File this under "damned if you do, damned if you don't." Insurance technology executives are used to being pulled in multiple, often competing directions regarding imperatives such as the deployment of resources, project prioritization, and compliance.
This tension has become particularly acute regarding two top-priority areas: optimizing digital channels and security. The challenge has to do with the need to balance the convenience and access promised by the online and mobile channels with the controls and protections required to shield valuable policyholder and corporate information from cyber-criminals and fraudsters.
Two recent Insurance & Technology articles, included In a recent digital issue, provide insights into the complexity of this challenge. As associate editor Kelly Sheridan reported, insurers are under pressure to accelerate their mobile strategies in order to improve the customer experience with this increasingly critical channel. Carriers are being exhorted to expand their mobile offerings with new features and transparency geared to boosting convenience and engagement.
Meanwhile, senior editor Nathan Golia analyzed how the proliferation of channels and e-business sites is driving new industry initiatives around password management, as insurers strive to do a more consistent and effective job of managing employee and customer access.
Of course, it's not a trade-off -- insurance companies have to excel at both customer engagement and data security. The fact that financial services companies, including insurers, are the preferred targets of cybercrime and fraud is without doubt a very costly problem -- not just in terms of financial costs, but also the costs of time, resources, and reputation.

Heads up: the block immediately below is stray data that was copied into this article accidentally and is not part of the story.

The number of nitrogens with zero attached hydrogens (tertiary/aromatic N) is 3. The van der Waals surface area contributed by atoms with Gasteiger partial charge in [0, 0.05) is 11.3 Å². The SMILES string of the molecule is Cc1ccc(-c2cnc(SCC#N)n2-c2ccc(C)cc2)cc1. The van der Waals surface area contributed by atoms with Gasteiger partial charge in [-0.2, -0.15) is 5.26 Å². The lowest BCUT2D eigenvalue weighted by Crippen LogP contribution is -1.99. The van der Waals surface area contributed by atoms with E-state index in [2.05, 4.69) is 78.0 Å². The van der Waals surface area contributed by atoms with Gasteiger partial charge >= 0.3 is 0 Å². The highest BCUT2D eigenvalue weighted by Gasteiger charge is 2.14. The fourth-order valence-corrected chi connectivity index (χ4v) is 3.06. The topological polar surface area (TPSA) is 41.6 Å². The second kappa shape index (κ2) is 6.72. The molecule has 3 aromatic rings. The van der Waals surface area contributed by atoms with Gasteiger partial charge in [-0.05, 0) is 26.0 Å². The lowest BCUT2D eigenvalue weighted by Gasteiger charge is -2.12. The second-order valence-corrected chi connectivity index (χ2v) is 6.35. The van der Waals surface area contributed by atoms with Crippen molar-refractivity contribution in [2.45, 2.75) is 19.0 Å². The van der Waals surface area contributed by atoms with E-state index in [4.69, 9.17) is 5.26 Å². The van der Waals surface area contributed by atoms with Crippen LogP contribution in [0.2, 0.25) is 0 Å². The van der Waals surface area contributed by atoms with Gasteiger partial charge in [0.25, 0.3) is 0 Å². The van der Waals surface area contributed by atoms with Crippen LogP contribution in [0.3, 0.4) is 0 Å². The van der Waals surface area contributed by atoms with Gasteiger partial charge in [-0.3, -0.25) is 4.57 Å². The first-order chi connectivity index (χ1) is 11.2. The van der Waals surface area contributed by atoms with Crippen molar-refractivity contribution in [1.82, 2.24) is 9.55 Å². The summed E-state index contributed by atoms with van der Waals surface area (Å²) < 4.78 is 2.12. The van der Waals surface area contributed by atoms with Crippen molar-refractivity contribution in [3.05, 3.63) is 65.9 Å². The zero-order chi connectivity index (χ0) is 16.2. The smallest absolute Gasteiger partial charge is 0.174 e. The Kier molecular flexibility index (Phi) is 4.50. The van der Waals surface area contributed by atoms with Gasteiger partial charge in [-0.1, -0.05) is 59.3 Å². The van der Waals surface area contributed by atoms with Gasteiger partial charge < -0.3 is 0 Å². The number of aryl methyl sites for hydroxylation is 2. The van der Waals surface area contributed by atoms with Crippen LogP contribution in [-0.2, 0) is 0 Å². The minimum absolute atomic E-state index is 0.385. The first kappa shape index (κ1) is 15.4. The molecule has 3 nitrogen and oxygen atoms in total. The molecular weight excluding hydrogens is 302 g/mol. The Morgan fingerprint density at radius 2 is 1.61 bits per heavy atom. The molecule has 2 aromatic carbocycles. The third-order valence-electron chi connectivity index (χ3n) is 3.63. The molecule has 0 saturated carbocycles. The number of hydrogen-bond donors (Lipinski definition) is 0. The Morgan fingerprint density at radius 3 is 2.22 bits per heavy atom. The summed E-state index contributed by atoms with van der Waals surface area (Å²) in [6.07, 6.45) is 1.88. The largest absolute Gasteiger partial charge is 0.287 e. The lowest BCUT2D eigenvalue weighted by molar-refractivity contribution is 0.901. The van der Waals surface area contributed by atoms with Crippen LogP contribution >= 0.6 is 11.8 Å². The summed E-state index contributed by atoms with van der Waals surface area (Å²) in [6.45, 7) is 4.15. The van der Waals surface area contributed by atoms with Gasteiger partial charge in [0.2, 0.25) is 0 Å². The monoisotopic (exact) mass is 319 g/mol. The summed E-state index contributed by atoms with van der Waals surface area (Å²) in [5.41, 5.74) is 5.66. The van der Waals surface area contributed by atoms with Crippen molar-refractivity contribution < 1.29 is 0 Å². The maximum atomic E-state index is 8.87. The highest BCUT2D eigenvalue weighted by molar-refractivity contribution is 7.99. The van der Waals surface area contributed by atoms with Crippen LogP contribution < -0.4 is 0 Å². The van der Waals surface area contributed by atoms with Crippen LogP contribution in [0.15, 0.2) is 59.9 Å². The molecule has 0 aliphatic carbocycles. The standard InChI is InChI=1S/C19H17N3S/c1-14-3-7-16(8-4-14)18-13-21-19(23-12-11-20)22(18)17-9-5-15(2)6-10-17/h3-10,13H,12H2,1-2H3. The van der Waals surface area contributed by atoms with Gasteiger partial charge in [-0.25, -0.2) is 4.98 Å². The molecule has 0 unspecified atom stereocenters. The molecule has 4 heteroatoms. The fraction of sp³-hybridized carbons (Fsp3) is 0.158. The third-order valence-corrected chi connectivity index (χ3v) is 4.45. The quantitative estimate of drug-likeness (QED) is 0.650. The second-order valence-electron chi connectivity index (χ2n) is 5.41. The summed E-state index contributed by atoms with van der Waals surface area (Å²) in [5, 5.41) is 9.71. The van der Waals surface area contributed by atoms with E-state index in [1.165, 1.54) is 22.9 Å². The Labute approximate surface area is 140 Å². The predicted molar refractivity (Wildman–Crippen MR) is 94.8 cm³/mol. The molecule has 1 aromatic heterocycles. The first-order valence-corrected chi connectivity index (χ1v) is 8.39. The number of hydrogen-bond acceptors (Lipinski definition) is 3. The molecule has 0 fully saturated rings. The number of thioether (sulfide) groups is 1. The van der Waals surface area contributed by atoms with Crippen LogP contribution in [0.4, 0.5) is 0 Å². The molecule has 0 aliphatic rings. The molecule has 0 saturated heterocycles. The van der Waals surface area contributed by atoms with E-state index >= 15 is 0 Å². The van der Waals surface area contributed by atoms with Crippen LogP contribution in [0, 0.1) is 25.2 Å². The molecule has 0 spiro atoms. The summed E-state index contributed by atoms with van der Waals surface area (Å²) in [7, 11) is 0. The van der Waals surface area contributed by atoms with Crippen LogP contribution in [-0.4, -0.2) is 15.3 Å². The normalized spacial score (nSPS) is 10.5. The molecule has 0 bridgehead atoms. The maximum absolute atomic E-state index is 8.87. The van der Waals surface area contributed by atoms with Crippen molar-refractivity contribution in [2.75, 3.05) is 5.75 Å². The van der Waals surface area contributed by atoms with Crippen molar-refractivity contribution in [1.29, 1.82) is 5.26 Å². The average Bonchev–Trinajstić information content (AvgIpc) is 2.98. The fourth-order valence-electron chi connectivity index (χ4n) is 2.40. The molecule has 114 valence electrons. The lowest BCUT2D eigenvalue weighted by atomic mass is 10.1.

As McKinsey Tucker Bailey, Andrea Del Miglio, and Wolf Richter write in a recent report on the rising strategic risks of cyber-attacks, "Only a few CEOs realize that the real cost of cybercrime stems from delayed or lost technological innovation -- problems resulting in part from how thoroughly companies are screening technology investments for their potential impact on the cyberrisk profile. ... We estimate that over the next five to seven years, $9 trillion to $21 trillion of economic-value creation, worldwide, depends on the robustness of the cyber-security environment."
As scary as this is, it's possible these trends also present some opportunities for insurers that make smart investments to reinforce security -- and by extension, channel performance. Such a strategy could rebuild trust and credibility with consumer and corporate customers and actually gain some advantages in the digital marketplace. It should be possible to have it both ways.